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Selected Body-Part Terms as a Means for Conveying Abstract Concepts in The Economist: The Case of Head, Eye, Mouth and Nose

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Chapter Summary

The human body and its distinct parts are considered to play an important role in the figurative comprehension of reality, which is partly due to the fact that they are clearly delineated in our minds. Our experience of the body is imaginatively mapped onto other domains, enabling us to fully understand and express concepts that are less tangible and cannot be easily determined or directly represented through language. The chapter aims to give an insight into these phenomena, basing on an analysis of the figurative extensions of four source concepts: head, eye, mouth and nose in a corpus of the 1995-1996 issues of The Economist. The main areas of research in the field encompass, among other things, a number of cross-linguistic investigations focusing on selected body-part terms as a source for metaphors and metonymies denoting more abstract concepts and entities, mainly in general or journalistic texts.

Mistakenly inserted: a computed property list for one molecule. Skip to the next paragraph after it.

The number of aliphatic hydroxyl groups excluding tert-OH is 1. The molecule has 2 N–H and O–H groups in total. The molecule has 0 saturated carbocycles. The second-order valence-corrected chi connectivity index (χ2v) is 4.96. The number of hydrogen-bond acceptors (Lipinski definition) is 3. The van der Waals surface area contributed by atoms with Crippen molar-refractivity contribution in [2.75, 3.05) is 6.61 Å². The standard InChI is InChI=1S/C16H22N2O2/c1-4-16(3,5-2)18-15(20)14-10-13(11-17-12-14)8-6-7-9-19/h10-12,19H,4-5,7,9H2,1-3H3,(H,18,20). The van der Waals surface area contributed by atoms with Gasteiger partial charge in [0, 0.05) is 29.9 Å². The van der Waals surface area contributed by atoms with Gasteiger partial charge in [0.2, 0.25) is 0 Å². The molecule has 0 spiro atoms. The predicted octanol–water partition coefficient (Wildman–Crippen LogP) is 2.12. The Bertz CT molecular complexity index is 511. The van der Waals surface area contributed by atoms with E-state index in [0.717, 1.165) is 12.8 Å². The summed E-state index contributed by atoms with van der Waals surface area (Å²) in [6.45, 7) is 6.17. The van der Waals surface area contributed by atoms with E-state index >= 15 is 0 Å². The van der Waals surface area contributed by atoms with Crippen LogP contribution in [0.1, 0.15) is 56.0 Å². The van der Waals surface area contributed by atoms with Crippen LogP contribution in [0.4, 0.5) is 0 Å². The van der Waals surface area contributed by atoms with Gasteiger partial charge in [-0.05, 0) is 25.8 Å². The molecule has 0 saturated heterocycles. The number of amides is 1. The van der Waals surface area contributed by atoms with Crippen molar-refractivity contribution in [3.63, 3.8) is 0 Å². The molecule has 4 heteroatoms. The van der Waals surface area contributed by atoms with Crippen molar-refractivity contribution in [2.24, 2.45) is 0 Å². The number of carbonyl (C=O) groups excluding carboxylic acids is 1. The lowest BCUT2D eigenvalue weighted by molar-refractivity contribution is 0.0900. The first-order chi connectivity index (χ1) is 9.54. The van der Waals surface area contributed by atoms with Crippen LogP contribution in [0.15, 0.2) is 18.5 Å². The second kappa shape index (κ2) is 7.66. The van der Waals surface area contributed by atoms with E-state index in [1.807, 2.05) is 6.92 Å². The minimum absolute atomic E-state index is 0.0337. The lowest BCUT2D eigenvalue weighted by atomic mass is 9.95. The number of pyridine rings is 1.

Keywords: cross-linguistic investigations; human body; metaphors; metonymies; The Economist



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